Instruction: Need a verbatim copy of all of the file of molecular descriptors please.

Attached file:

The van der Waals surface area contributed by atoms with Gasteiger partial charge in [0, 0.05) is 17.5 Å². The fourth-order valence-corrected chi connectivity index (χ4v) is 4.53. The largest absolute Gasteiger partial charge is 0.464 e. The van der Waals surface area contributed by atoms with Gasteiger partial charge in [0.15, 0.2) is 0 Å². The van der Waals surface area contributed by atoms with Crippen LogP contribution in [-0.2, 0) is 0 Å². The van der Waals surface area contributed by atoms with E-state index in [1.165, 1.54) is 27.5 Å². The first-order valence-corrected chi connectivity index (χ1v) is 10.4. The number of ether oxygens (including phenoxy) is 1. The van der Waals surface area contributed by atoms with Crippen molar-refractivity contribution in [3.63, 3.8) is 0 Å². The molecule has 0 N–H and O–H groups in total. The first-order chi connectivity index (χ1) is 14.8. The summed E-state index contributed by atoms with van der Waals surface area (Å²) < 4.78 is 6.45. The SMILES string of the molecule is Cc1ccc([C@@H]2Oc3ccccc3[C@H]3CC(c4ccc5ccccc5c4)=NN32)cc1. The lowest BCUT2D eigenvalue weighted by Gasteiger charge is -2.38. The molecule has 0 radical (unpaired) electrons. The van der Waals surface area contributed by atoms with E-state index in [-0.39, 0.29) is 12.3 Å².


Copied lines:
The van der Waals surface area contributed by atoms with Gasteiger partial charge in [0, 0.05) is 17.5 Å². The fourth-order valence-corrected chi connectivity index (χ4v) is 4.53. The largest absolute Gasteiger partial charge is 0.464 e. The van der Waals surface area contributed by atoms with Gasteiger partial charge in [0.15, 0.2) is 0 Å². The van der Waals surface area contributed by atoms with Crippen LogP contribution in [-0.2, 0) is 0 Å². The van der Waals surface area contributed by atoms with E-state index in [1.165, 1.54) is 27.5 Å². The first-order valence-corrected chi connectivity index (χ1v) is 10.4. The number of ether oxygens (including phenoxy) is 1. The van der Waals surface area contributed by atoms with Crippen molar-refractivity contribution in [3.63, 3.8) is 0 Å². The molecule has 0 N–H and O–H groups in total. The first-order chi connectivity index (χ1) is 14.8. The summed E-state index contributed by atoms with van der Waals surface area (Å²) < 4.78 is 6.45. The SMILES string of the molecule is Cc1ccc([C@@H]2Oc3ccccc3[C@H]3CC(c4ccc5ccccc5c4)=NN32)cc1. The lowest BCUT2D eigenvalue weighted by Gasteiger charge is -2.38. The molecule has 0 radical (unpaired) electrons. The van der Waals surface area contributed by atoms with E-state index in [-0.39, 0.29) is 12.3 Å².